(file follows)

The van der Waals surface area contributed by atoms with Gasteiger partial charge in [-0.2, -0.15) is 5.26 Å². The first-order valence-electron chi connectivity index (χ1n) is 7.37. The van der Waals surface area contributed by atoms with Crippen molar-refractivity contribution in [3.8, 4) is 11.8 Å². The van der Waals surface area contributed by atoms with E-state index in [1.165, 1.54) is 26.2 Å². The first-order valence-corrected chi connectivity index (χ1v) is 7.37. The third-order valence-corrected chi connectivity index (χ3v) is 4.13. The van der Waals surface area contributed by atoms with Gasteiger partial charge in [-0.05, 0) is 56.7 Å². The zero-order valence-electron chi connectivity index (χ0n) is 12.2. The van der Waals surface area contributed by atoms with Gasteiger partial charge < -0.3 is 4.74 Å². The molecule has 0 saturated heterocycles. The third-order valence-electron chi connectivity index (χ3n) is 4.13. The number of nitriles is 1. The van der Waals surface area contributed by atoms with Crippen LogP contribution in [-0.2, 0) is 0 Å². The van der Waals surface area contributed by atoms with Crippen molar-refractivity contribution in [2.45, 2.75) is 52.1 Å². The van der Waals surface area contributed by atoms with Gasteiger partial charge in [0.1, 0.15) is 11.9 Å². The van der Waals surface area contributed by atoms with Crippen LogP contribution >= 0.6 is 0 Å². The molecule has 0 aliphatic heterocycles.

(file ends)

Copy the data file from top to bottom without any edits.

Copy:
The van der Waals surface area contributed by atoms with Gasteiger partial charge in [-0.2, -0.15) is 5.26 Å². The first-order valence-electron chi connectivity index (χ1n) is 7.37. The van der Waals surface area contributed by atoms with Crippen molar-refractivity contribution in [3.8, 4) is 11.8 Å². The van der Waals surface area contributed by atoms with E-state index in [1.165, 1.54) is 26.2 Å². The first-order valence-corrected chi connectivity index (χ1v) is 7.37. The third-order valence-corrected chi connectivity index (χ3v) is 4.13. The van der Waals surface area contributed by atoms with Gasteiger partial charge in [-0.05, 0) is 56.7 Å². The zero-order valence-electron chi connectivity index (χ0n) is 12.2. The van der Waals surface area contributed by atoms with Gasteiger partial charge < -0.3 is 4.74 Å². The molecule has 0 saturated heterocycles. The third-order valence-electron chi connectivity index (χ3n) is 4.13. The number of nitriles is 1. The van der Waals surface area contributed by atoms with Crippen LogP contribution in [-0.2, 0) is 0 Å². The van der Waals surface area contributed by atoms with Crippen molar-refractivity contribution in [2.45, 2.75) is 52.1 Å². The van der Waals surface area contributed by atoms with Gasteiger partial charge in [0.1, 0.15) is 11.9 Å². The van der Waals surface area contributed by atoms with Crippen LogP contribution >= 0.6 is 0 Å². The molecule has 0 aliphatic heterocycles.